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State officials: Leicester drinking well contaminated

The North Carolina Division of Environmental Quality said Friday that an unhealthy level of the chemical MTBE was discovered in a well near New Leicester Highway and South Turkey Creek Road in Leicester Tuesday. (Photo credit: WLOS staff)

LEICESTER, N.C. -- Some Buncombe County residents are being told not drink water from the faucet after a drinking well was found to be contaminated with a gasoline additive.

The North Carolina Division of Environmental Quality said Friday that an unhealthy level of the chemical MTBE was discovered in a well near New Leicester Highway and South Turkey Creek Road in Leicester Tuesday.

The DEQ said, within 24 hours, all residents using that well had been notified not to drink the water and given flats of bottled water.

The owner of the well said it pipes water to an assisted living home, a beauty salon and a mobile home park. According to state authorities, the level of MTBE measured would allow residents to taste and smell a difference in the tap water.

State officials said the contaminated groundwater seeped into the well from the ground underneath the nearby Leicester General Store gas station. That property was found to be contaminated last year, according to the DEQ, but at that time regulations did not require the owner to test drinking wells in the area.

"Now if someone had complained or said they had an issue, a smell, we would have immediately sampled it but this was part of the further investigation to see if it did [have] any off-site impact," DEQ's Jan Andersen said. "No one had complained or said anything about the taste or smell in the water, so I would think that there hasn't been any kind of issue for awhile."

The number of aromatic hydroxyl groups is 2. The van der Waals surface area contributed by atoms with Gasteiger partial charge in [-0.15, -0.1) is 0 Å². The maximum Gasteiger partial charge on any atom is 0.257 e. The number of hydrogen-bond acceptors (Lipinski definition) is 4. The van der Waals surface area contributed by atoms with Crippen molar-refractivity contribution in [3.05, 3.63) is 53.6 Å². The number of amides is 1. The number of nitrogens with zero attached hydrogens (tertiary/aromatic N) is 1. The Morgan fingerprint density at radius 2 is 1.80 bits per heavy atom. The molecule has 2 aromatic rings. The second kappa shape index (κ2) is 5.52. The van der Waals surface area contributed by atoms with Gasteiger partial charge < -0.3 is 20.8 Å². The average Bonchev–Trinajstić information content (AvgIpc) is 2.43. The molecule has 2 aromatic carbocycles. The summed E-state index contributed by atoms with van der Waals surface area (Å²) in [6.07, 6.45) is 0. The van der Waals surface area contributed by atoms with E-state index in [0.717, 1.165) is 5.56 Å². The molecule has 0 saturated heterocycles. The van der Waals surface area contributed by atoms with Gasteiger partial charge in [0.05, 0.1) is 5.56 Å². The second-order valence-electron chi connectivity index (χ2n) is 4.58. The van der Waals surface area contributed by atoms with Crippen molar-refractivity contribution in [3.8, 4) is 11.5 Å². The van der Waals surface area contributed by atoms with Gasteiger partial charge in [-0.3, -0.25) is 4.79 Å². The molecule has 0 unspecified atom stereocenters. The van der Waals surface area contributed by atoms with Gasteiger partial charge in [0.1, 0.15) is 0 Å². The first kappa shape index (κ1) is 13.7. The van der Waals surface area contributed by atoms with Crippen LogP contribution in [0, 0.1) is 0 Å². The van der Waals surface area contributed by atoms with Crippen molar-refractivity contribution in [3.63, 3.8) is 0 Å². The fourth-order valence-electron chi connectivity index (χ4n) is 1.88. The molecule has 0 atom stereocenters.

Andersen said there is no evidence of an ongoing leak on the property, and the contamination may be the result of a spill or a past leak.

The current operators of the gas station rent the property and are not responsible for the contamination. The owner of the underground system lives in India and state officials said he was the one who discovered the contamination on his property through routine monitoring and alerted authorities in 2015.

Officials said he has been proactive and cooperative, but there is no timeline on when the well will be safe to drink from.

Andersen said a contractor hired by the owner has taken samples at other drinking wells in the area. She expects results from those tests early next week.

Officials are telling anyone with concerns about the condition of their water to contact DEQ.

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